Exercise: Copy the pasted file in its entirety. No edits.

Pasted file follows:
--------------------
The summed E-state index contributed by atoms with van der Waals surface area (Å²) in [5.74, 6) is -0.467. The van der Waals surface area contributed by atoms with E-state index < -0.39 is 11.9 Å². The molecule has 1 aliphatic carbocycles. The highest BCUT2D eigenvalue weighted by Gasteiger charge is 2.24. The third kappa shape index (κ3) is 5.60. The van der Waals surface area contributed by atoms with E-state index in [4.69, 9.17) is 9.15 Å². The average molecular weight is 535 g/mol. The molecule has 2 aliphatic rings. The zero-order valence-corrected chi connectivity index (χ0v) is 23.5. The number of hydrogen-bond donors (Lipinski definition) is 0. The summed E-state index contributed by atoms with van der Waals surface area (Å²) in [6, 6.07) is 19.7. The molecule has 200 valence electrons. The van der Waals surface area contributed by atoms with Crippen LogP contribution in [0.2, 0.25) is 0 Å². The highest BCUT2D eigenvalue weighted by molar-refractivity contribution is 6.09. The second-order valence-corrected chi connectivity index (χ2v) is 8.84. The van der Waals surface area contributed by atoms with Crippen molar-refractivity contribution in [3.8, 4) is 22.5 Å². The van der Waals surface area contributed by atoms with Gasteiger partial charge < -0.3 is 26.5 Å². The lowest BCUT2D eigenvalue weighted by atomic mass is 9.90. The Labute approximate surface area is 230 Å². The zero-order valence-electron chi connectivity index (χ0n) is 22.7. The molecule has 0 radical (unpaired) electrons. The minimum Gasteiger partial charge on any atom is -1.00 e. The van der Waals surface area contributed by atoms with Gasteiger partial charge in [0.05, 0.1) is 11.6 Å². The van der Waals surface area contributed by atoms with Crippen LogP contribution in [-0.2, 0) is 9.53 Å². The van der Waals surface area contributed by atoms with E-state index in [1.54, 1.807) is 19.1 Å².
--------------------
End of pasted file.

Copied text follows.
The summed E-state index contributed by atoms with van der Waals surface area (Å²) in [5.74, 6) is -0.467. The van der Waals surface area contributed by atoms with E-state index < -0.39 is 11.9 Å². The molecule has 1 aliphatic carbocycles. The highest BCUT2D eigenvalue weighted by Gasteiger charge is 2.24. The third kappa shape index (κ3) is 5.60. The van der Waals surface area contributed by atoms with E-state index in [4.69, 9.17) is 9.15 Å². The average molecular weight is 535 g/mol. The molecule has 2 aliphatic rings. The zero-order valence-corrected chi connectivity index (χ0v) is 23.5. The number of hydrogen-bond donors (Lipinski definition) is 0. The summed E-state index contributed by atoms with van der Waals surface area (Å²) in [6, 6.07) is 19.7. The molecule has 200 valence electrons. The van der Waals surface area contributed by atoms with Crippen LogP contribution in [0.2, 0.25) is 0 Å². The highest BCUT2D eigenvalue weighted by molar-refractivity contribution is 6.09. The second-order valence-corrected chi connectivity index (χ2v) is 8.84. The van der Waals surface area contributed by atoms with Crippen molar-refractivity contribution in [3.8, 4) is 22.5 Å². The van der Waals surface area contributed by atoms with Gasteiger partial charge < -0.3 is 26.5 Å². The lowest BCUT2D eigenvalue weighted by atomic mass is 9.90. The Labute approximate surface area is 230 Å². The zero-order valence-electron chi connectivity index (χ0n) is 22.7. The molecule has 0 radical (unpaired) electrons. The minimum Gasteiger partial charge on any atom is -1.00 e. The van der Waals surface area contributed by atoms with Gasteiger partial charge in [0.05, 0.1) is 11.6 Å². The van der Waals surface area contributed by atoms with Crippen LogP contribution in [-0.2, 0) is 9.53 Å². The van der Waals surface area contributed by atoms with E-state index in [1.54, 1.807) is 19.1 Å².